Monday, January 5, 2009

What Is Your Writing Goal?

January comes with its blowsy ideals every year--you know the ones I'm talking about.
In January I'll lose 75 pounds, write 50 pages a day, save a thousand dollars a week. In January...

Ahh...the fun delusions of January!

Why do we set such unrealistic goals? And why do we set goals for every aspect of our life? Is it really feasible to change every habit in the course of a few weeks? Of course it isn't!


I do believe if something is important to you, you can train yourself to meet that goal. Which leads me to ask: What is your writing goal?

Do you consider writing your hobby?
Would you like to get published someday?
Would you like to get published ASAP?
Or maybe you are published and want to continue putting out your best work?

Now, I'm not asking you to think about why you write or even what you write (although both are great topics to pursue). I'm talking about the end result. Deep down writers have to be aware of their ultimate goal.

If you don't have any intention of getting published, then you fall into the hobby category. Hobbies are fun, but they require time, effort, and persistence like anything else.

If your goal is to get published, either ASAP or that elusive someday, there are many, many non-threatening and simple steps to help you achieve that goal.

If you are published, it's not just about the writing anymore. Balancing your writing with the orbit of "other" circling your career requires the skill of a trapeze artist.

All month, I'll be asking some interesting questions that will really help you hone in on setting realistic goals for your writing this year, whether writing is your hobby, potential career, or full-time career.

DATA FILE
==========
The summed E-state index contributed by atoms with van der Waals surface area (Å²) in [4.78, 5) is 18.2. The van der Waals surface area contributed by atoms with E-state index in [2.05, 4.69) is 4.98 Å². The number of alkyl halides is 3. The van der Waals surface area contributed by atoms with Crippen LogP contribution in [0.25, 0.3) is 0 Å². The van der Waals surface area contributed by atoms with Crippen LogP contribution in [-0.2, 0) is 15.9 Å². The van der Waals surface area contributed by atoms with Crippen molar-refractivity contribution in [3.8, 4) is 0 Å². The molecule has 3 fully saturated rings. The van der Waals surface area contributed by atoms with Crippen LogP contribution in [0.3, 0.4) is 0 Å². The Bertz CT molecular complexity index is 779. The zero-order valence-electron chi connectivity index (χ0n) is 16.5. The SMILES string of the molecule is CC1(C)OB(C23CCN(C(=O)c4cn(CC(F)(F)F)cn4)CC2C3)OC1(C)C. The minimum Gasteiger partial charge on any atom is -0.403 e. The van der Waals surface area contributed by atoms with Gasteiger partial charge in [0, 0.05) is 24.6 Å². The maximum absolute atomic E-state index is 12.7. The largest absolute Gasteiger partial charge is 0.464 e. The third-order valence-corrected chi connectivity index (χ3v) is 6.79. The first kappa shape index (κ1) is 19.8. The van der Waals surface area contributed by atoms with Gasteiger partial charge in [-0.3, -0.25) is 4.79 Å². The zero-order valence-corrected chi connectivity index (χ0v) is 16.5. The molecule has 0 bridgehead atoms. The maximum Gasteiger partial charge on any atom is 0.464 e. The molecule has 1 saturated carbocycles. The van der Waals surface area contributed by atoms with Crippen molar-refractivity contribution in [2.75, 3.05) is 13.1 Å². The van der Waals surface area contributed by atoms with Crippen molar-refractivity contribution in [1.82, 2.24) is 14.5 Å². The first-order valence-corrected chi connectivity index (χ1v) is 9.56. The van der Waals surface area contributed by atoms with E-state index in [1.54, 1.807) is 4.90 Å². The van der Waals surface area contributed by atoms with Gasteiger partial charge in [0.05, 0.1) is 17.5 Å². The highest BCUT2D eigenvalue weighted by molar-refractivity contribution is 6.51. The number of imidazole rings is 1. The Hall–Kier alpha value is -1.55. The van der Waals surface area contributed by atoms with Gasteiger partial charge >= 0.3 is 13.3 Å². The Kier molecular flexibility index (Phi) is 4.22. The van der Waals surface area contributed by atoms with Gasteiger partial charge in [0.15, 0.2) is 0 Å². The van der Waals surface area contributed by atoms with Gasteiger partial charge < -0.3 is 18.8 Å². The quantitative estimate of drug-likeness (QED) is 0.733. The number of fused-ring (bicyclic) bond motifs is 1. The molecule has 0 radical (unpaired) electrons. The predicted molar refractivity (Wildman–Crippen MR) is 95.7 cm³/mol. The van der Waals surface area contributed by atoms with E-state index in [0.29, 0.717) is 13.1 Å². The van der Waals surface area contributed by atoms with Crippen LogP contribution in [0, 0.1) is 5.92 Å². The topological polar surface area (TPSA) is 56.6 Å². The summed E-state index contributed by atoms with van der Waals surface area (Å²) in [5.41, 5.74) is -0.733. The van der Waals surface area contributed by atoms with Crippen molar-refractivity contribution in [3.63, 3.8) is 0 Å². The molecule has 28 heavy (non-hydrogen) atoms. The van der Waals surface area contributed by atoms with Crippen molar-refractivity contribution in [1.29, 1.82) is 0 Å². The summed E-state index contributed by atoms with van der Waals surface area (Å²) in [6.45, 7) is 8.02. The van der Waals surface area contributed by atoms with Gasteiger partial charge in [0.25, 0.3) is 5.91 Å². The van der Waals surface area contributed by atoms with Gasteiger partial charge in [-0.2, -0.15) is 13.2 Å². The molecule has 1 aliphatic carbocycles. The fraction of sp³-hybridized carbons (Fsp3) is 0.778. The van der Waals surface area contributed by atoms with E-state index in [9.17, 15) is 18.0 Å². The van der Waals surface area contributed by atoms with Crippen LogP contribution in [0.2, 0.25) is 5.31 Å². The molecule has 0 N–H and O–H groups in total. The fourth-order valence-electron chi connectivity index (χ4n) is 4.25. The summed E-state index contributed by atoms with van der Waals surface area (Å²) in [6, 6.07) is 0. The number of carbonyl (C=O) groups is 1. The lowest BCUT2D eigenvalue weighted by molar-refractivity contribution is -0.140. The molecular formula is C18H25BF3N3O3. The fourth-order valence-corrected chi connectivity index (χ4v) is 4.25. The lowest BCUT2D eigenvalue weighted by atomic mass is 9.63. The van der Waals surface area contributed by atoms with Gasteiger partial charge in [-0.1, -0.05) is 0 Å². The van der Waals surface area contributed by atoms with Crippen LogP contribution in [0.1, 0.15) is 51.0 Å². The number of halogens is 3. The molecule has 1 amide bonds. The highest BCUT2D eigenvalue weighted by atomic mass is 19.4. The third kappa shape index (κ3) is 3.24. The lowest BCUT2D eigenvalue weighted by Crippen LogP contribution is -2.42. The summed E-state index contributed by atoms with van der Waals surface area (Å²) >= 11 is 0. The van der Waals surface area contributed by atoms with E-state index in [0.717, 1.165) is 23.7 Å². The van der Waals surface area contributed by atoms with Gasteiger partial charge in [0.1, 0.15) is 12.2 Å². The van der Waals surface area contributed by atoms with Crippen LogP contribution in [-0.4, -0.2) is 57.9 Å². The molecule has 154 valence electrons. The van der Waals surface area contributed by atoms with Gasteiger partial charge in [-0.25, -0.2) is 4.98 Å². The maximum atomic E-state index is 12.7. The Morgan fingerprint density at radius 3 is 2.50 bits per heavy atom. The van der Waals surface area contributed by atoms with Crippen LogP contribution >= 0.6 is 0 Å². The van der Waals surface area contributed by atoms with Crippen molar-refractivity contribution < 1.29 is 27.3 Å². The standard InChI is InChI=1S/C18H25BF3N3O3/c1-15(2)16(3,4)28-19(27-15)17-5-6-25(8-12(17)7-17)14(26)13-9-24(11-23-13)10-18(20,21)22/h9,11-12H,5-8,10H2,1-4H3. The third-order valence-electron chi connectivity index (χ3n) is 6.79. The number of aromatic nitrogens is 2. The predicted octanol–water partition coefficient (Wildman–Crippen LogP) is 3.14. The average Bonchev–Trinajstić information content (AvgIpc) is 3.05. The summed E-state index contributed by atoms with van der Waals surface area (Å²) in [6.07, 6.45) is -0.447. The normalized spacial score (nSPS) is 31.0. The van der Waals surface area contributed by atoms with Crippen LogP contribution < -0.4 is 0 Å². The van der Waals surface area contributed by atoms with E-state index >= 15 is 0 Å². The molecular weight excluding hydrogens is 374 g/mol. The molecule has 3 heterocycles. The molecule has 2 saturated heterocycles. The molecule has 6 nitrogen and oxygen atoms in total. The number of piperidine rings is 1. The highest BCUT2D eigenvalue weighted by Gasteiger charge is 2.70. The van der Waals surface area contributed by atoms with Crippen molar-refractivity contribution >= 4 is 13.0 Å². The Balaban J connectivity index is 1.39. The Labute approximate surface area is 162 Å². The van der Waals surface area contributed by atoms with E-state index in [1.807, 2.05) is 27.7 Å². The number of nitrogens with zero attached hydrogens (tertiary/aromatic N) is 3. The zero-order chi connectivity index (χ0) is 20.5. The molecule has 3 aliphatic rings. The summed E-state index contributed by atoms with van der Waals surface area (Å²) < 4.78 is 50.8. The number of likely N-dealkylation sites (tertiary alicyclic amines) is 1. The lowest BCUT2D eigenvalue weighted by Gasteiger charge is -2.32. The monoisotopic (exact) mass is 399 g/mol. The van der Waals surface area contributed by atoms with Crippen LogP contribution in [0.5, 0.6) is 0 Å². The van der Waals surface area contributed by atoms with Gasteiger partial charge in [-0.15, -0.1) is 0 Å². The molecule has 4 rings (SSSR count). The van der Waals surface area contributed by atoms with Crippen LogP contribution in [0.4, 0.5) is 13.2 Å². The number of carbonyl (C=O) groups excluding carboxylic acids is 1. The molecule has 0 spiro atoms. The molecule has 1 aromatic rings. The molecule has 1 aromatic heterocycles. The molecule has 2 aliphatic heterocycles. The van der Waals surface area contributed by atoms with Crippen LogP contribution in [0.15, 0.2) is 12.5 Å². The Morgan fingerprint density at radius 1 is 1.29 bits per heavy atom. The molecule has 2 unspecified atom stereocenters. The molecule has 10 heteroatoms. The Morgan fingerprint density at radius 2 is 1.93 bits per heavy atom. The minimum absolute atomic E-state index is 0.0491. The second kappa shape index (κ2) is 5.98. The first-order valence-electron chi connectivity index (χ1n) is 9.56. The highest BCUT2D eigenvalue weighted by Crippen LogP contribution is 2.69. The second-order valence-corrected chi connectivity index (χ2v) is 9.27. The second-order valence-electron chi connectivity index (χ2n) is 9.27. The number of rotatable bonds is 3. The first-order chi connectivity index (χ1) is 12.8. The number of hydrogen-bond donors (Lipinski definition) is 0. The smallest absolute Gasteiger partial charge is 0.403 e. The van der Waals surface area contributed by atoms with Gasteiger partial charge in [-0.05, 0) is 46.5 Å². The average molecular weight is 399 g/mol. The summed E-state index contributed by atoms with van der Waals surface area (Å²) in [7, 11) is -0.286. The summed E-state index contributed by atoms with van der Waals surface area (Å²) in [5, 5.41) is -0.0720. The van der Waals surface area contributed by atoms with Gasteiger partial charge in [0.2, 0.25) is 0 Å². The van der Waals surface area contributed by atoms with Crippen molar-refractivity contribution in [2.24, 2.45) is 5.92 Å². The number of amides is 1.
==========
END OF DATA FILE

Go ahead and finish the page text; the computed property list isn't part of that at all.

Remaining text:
Get Motivated! It's Monday!


  1. Hobby? LOL, sob, don't get me started.

    Don't know about anyone else, but my end goals change with each book. One book might be written for no other reason than to simply tell the story. Another might be for the tax bill. The next might be for the readers or editor who asks for so-and-so's story.

    Each book is written to entertain a reader, two, or three, to pay the bills and to get the next contract.

    But sometimes there's no other end goal than to just make the characters yammering non-stop in my head shut the h*ll up.

    Writing is an addiction I don't want to cure. The more I write, the more I have to write. The more stories I tell, the more stories there are to tell. The only cure is to just keep on feeding the beast. And sometimes, she's a demanding wench.

    Denise Lynn

  2. Denise--you are too funny! Thanks very much for stopping by.

    I used to be afraid that once I'd used up an idea there would be no new idea to replace it. How wrong I was! You hit it spot on that the more stories you tell, the more stories there are to tell.

    Happy Writing!


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